Spice up my life
I have a confession to make. I have a drawer full of herbs and spices and I barely use them.
I am an avid home cook, and I collect recipes all the time. I pore over cookbooks and cooking magazines and spend my free time perusing kitchen stores and every type of grocery and market. But when I cook, for no good reason other than I guess to save time and avoid the formality of it, I don't often cook with recipes. Just off the top of my head. And the only seasoning I use regularly is salt and pepper. I have started feeling like I am missing out on all sorts of complexity and interest I could add to my cooking, but I need to figure out how to incorporate spice into my life.
Are there others out there like me, and how did you finally brave the spice rack? Are there any good cookbooks that focus on spices, perhaps with a section or chapter devoted to individual herbs/spices where all the recipes contain it?
Thanks in advance :)
The more I've learend about food, the more I appreciate each ingredient prepared simply.
That said, I felt guilty ignoring my spices. Pick up a Morroccan cook book, or a Persian one, or go hell-bent-for leather and pick up an Indian one- the recipes will reinvigorate your desire to use every little jar in your entire kitchen.
Of course, I don't have any specific suggestions, but may have more when my roommate (who loves Indian food) gets home from work.
I remember Epicurious.com has some great Morrocan recipes.
I second the Indian cookbook suggestion, if you like Indian food. But the same applies for any cuisine: although you prefer to cook without recipes, you've got to start somewhere! Once you make a couple of dishes, you'll get the hang of how the spices fit together and how and when to use them, and before you know it you'll be able to improvise on your own.
And, as others have suggested, you don't have to buy a book. You can look online or use your library. By the way, I'd definitely recommend Madhur Jaffrey or Julie Sahni for Indian dishes.
You need Spice by Ana Sortun. Each chapter is devoted to recipes centered around a spice, or rather a group of spices. Her cooking is Middle Eastern/Turkish. I don't know if that cuisine appeals to you. I ate at Oleana, Sortun's restaurant in Cambridge MA and was blown away by the wonderful flavors so I got her book as soon as it was published and have been enjoying it these past months.
Oh yes! I've made the carrot salad, dates with halloumi, chicken breasts with basturma and kasseri, the yogurt soup - get the manti from Sevan, they're wonderful, skirt steak with buttered tomato sauce. The only dish that wasn't wonderful was the yogurt soup. It tasted too much of yogurt but not much else to me. I don't know if I did something wrong in my execution of the recipe.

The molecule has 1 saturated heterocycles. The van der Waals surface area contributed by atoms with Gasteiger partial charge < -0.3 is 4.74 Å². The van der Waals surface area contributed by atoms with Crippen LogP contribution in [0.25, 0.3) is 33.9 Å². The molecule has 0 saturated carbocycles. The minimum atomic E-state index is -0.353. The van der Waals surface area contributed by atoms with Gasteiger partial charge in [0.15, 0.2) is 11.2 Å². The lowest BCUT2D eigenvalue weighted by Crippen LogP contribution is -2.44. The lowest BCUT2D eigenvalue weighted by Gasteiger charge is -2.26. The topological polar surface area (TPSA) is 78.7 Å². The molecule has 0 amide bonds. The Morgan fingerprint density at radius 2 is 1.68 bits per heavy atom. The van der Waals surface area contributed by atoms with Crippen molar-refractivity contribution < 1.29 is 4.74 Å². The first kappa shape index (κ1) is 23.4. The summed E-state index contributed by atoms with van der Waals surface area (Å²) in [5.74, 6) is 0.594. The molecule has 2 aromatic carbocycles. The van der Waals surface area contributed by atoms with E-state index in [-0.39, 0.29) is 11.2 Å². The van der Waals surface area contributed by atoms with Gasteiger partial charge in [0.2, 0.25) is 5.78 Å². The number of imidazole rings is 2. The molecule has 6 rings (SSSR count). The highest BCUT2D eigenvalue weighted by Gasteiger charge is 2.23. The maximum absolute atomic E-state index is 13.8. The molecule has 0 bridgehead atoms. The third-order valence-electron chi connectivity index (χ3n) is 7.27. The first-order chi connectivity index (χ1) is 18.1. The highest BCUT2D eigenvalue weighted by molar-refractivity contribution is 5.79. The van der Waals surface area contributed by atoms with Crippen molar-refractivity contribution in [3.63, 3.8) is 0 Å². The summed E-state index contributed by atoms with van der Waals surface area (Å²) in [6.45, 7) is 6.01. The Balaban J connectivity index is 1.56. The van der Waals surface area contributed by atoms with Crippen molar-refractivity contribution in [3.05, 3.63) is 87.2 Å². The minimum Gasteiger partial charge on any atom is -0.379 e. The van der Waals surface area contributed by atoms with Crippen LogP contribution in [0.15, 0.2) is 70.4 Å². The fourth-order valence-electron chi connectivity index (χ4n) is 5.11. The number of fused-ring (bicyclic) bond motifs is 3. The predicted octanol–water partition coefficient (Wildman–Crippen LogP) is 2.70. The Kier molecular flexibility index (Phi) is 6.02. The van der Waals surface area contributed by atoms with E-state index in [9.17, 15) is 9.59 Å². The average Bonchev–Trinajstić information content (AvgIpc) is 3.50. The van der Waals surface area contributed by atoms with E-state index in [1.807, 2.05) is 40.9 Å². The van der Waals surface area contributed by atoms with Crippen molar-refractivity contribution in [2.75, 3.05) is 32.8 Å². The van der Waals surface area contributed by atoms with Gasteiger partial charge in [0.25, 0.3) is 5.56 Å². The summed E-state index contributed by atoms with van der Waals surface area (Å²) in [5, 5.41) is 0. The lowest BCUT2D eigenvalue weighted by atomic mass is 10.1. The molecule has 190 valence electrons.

I'm planning to make the short ribs with tamarind this weekend for a dinner party. I have planned the trout spanakopita and spinach falafel both of which I had at Oleana and absolutely loved. And I want to make the chicken under a brick - I love lemon and zataar and I'm sure the combination of both with crispy chicken will be good. I haven't tried the fried squid dish yet, but I'll look at that soon based on your recommendation.
The carrot salad and dates with halloumi changed my opinions of carrots and dates which were not favorites of mine. Try them, neither is difficult and the combinations of flavors are amazing.
I don't know if this is still in print, but Burt Greene's Kitchen Bouquet has chapeters devoted to various spices, etc. Almond, anise, basil, brandy, cinnamon, cloves, curry, dill, gigner, mint, mustard, nutmeg, pepper, poppy seeds, etc. Maybe you could find it on ebay or on-line at Amazon where somebody's selling it used.
I just checked and you can get it for about 4 bucks on Amazon. It's a truly wonderful cookbook by the guy who Rose L.Birnbaum says gave her the name for her book The Cake Bible.
Ntozake Shange's Cinnamon Chicken alone is worth the price. Chicken, garlic, butter, cinnamon, soy sauce, chablis, sugar.
Also roast chicken with pesto rice and broiled chicken diable and Bolzano plum cake.
Right now I am using up a bottle of cheap Seasoned Salt that our son left behind. I use it almost daily to season my scrambled eggs. I also use Lemon Pepper frequently when I make a low fat salad dressing. I love different flavors so I usually buy my herbs and spices at the food coop or health food store where I can measure out what I think I will use. I need lots of celery seed in the summer because I make weekly batches of cole slaw for the church suppers but I only get a small amount of unusual things that I need for a specific recipe I want to try. The cookbook(s) that impressed my taste buds are the Moosewood Daily Specials and Moosewood Low Fat. A lot of the recipes are ethnic and include a short story behind the recipe. I love their soup recipes. Making soup on Sunday afternoon is an enjoyable task for me. Soup is an easy supper and provides something for brown bag lunches. Cooking Light Magazine also provides some interesting recipes that depend on herbs and spices. I grew up on 50s meat and potato cooking. I don't think my mother had anything besides poultry seasoning, cinnamon and nutmeg in her cupboard. I remember starting to crave different tastes as I grew older. I still enjoy discovering new tastes and new ingredients. Turkey salad is too simple, I add dried cranberries, chopped apples and onion and a bit of curry powder to the mayonnaise. It's possible your herbs are too old and tasteless at this point and need to be thrown out although I have some ancient sage and rosemary on my shelf.
I think it's hard to use all of them all the time. I have periods of focusing on certain recipes. This summer it has been fresh salads and couscous but for convenience we've been using store bought marinades for meat. Good luck!